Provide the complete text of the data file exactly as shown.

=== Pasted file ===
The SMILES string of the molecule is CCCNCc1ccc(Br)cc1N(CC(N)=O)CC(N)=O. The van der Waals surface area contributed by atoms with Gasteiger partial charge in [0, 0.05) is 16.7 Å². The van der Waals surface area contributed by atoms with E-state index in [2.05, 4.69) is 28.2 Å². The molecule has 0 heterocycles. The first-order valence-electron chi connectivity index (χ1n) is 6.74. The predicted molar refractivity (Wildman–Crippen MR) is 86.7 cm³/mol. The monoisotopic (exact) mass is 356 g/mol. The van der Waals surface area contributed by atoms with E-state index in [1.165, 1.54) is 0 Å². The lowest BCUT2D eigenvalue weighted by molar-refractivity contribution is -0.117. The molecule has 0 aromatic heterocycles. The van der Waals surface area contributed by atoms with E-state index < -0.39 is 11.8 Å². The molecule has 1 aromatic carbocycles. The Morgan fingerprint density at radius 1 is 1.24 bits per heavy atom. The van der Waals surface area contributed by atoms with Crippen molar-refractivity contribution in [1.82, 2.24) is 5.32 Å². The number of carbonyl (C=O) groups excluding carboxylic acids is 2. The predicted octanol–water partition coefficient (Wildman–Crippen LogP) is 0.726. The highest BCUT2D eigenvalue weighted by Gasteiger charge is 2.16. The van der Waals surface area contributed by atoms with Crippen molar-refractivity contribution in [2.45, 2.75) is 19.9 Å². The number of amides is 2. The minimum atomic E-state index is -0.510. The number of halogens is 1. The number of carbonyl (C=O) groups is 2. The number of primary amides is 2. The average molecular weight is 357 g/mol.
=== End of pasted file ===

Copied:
The SMILES string of the molecule is CCCNCc1ccc(Br)cc1N(CC(N)=O)CC(N)=O. The van der Waals surface area contributed by atoms with Gasteiger partial charge in [0, 0.05) is 16.7 Å². The van der Waals surface area contributed by atoms with E-state index in [2.05, 4.69) is 28.2 Å². The molecule has 0 heterocycles. The first-order valence-electron chi connectivity index (χ1n) is 6.74. The predicted molar refractivity (Wildman–Crippen MR) is 86.7 cm³/mol. The monoisotopic (exact) mass is 356 g/mol. The van der Waals surface area contributed by atoms with E-state index in [1.165, 1.54) is 0 Å². The lowest BCUT2D eigenvalue weighted by molar-refractivity contribution is -0.117. The molecule has 0 aromatic heterocycles. The van der Waals surface area contributed by atoms with E-state index < -0.39 is 11.8 Å². The molecule has 1 aromatic carbocycles. The Morgan fingerprint density at radius 1 is 1.24 bits per heavy atom. The van der Waals surface area contributed by atoms with Crippen molar-refractivity contribution in [1.82, 2.24) is 5.32 Å². The number of carbonyl (C=O) groups excluding carboxylic acids is 2. The predicted octanol–water partition coefficient (Wildman–Crippen LogP) is 0.726. The highest BCUT2D eigenvalue weighted by Gasteiger charge is 2.16. The van der Waals surface area contributed by atoms with Crippen molar-refractivity contribution in [2.45, 2.75) is 19.9 Å². The number of amides is 2. The minimum atomic E-state index is -0.510. The number of halogens is 1. The number of carbonyl (C=O) groups is 2. The number of primary amides is 2. The average molecular weight is 357 g/mol.